BBC NEWS Americas Africa Europe Middle East South Asia Asia Pacific Arabic Spanish Russian Chinese Welsh
BBCi CATEGORIES   TV   RADIO   COMMUNICATE   WHERE I LIVE   INDEX    SEARCH 

BBC NEWS
 You are in:  Entertainment: Music
Front Page 
World 
UK 
UK Politics 
Business 
Sci/Tech 
Health 
Education 
Entertainment 
Showbiz 
Music 
Film 
Arts 
TV and Radio 
New Media 
Reviews 
Talking Point 
In Depth 
AudioVideo 


Commonwealth Games 2002

BBC Sport

BBC Weather

SERVICES 
Monday, 13 May, 2002, 13:23 GMT 14:23 UK
Pavarotti hints at retirement
Pavarotti
Pavarotti was appearing in Tosca
Tenor Luciano Pavarotti has indicated he may decide to retire from singing following his withdrawal from a concert in New York.

He was due to sing at the prestigious Metropolitan Opera on Sunday night but cancelled at the last minute saying he was suffering from flu.

He told Italian newspaper Corriere della Sera he may be forced to make the decision to retire soon.

"It's the most difficult decision because I don't know yet if the moment has come or if the crisis of the past few days is down to health problems," he said.


"The media seems to imply that the New York opera public will not forgive my cancellation

Luciano Pavarotti
The late cancellation of his performance in Tosca has provoked angry responses from sections of the New York press.

The New York Post headlined its front page story "Fat man won't sing".

But Pavarotti is adamant he was not well enough to perform, writing an open letter to fans unapologetically explaining his voice was not strong enough to perform.

Standing ovation

"The media seems to imply that the New York opera public will not forgive my cancellation. But forgiveness assumes that one has made a mistake; no matter how much I regret with a passion not being able to sing at the Met on this occasion, catching the flu was certainly not a wilful mistake I made," he said.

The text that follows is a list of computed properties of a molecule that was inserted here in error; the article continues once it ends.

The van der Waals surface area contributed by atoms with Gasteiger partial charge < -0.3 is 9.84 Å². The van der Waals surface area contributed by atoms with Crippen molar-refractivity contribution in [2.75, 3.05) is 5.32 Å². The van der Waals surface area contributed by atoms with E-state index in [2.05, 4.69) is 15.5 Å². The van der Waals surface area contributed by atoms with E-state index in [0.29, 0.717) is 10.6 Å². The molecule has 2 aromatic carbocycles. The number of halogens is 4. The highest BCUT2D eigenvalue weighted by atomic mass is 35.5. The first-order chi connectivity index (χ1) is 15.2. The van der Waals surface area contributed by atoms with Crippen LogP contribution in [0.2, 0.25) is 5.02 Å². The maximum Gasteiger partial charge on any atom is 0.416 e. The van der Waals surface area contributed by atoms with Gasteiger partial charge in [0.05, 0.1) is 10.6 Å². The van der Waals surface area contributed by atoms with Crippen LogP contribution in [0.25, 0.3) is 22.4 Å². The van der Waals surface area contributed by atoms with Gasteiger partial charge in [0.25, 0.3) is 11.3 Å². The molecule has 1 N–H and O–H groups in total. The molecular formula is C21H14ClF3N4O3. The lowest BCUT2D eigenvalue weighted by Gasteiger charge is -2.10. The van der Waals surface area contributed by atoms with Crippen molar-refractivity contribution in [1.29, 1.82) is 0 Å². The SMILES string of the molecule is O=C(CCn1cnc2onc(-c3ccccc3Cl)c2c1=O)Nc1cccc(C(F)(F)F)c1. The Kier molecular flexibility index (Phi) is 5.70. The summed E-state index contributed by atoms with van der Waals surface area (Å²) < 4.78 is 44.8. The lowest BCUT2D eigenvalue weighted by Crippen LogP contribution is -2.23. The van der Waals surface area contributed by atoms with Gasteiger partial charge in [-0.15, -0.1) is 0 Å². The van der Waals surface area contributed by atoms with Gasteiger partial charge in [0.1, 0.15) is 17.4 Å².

Pavarotti's role was taken by Italian Salvatore Licitra, who was rewarded with his last minute inclusion with a standing ovation.

Members of the audience had paid between $75 and $1,875 for non-refundable tickets to see the show, which was also due to be screened live on a giant screen in the Lincoln Center plaza.

 Salvatore Licitra
Salvatore Licitra filled Pavarotti's place

The Met's general manager Joseph Volpe announced to the audience that Pavarotti had told him two hours before the curtain call that he would not be performing.

Mr Volpe added that he had told the Italian star: "This is a hell of a way to end this beautiful career of yours."

There have been rumours circulating for some months that the 66-year-old is on the verge of retiring from major opera performances after more than 40 years.

Future dates

Mr Volpe said Pavarotti had told him at 1715 on Saturday that he would perform but had called back two hours later to say he would not.

Mr Volpe said he had asked Pavarotti to appear even if he could not sing and was reportedly told: "I cannot do that."

Pavarotti gave his first performance at the Met in 1968 in Puccini's La Boheme.

It has long been assumed that Saturday night's show was to be his last at the venue.

He has no future dates booked at the venue but remains scheduled for future arena concerts and recitals.

See also:

10 Jan 02 | Music
Pavarotti mourns his mother
20 Oct 01 | Europe
Pavarotti cleared of tax evasion
14 Jul 01 | Music
Pavarotti wows Hyde Park
02 May 01 | Arts
King of the high Cs
20 Jan 02 | Entertainment
Pavarotti could signal swansong
Internet links:


The BBC is not responsible for the content of external internet sites

Links to more Music stories are at the foot of the page.


E-mail this story to a friend

Links to more Music stories